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March 7, 2017

GENEVA – Three plants to make new Jeep for Europe

Jeep's new Compass model will be supplied to Europe from up to three different plants, starting from the middle of this year.

Jeep's new Compass model will be supplied to Europe from up to three different plants, starting from the middle of this year.

Company chief Mike Manley said Jeep's Mexico plant is now up and running and ready to start supply of left hand drive models from the middle of the year.

Right hand drive versions for the UK [and Australia, ed] will be supplied from India while additional capacity will be available in Brazil.

Manley said: "The key is the plants are flexible so can build for different regions. Europe is becoming increasingly important for the brand which achieved more than 100,000 sales there last year.  With Compass coming into the portfolio we expect further growth."

Next up will be a new Wrangler with hopes of taking up the space left by the Land Rover Defender which won't be relaunched until around 2020. Manley said hybridisation is high on the agenda for the off roader as it is with other Jeep models.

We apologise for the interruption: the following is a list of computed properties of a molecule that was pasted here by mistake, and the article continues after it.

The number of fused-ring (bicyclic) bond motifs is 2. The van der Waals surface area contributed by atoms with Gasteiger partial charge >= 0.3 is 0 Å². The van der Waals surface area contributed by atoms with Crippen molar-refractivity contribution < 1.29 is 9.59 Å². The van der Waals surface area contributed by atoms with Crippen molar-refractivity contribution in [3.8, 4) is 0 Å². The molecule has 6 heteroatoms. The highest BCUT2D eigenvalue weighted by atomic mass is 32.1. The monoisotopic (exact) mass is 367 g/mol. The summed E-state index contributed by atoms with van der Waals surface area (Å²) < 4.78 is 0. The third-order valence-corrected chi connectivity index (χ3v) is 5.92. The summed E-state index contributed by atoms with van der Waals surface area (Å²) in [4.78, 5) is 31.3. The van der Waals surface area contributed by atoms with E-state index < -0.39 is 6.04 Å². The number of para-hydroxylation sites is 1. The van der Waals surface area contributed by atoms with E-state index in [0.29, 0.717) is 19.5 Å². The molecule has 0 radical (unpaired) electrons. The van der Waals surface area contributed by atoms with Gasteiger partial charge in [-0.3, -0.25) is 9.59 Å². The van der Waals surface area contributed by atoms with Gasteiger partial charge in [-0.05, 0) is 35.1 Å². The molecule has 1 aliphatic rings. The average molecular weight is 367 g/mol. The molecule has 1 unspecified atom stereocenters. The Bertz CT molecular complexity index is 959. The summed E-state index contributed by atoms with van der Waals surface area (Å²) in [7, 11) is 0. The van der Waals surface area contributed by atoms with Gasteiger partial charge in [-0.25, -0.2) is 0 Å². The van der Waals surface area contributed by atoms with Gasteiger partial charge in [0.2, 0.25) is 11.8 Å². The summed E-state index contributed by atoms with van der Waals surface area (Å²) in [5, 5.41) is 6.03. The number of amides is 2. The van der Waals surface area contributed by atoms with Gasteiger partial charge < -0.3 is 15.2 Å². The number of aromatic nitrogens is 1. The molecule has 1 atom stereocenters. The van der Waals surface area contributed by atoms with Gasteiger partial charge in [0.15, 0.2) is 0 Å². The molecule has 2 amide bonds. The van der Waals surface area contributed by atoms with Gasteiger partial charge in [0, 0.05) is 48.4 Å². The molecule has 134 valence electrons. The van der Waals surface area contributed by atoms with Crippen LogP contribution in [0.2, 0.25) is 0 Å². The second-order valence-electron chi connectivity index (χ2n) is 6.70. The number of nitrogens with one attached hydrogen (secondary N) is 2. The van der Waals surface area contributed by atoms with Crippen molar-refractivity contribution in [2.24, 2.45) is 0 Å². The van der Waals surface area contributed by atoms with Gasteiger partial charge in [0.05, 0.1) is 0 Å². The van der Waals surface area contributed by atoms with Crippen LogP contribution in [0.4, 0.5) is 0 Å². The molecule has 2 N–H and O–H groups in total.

He added: "We are continuing to study a lot of technologies from mild to full battery electric although with Wrangler we would not want to leave people stranded on a hill so full battery electric would not be right. But hybrid works well with our brand."

Also coming to Europe will be a crew cab pickup version of the Wrangler while plans for the upscale Grand Wagoneer are pushing ahead though have now been pushed back a couple of years to 2022 because of the pressure of renewing existing models.

Manley said: "The gestation period for this model is quite long for the Grand Wagoneer given the technologies we are looking at."

The vehicle will come to Europe (although there's been no decision yet on right hand drive for the UK) and it will "absolutely" compete at the high end of the SUV market.

Manley said: "If you look at the magazines of the 1980s the Grand Wagoneer and Range Rover were always pitched against each other and we walked away from it. But there are important markets out there in the US, Europe, the Middle East and China."

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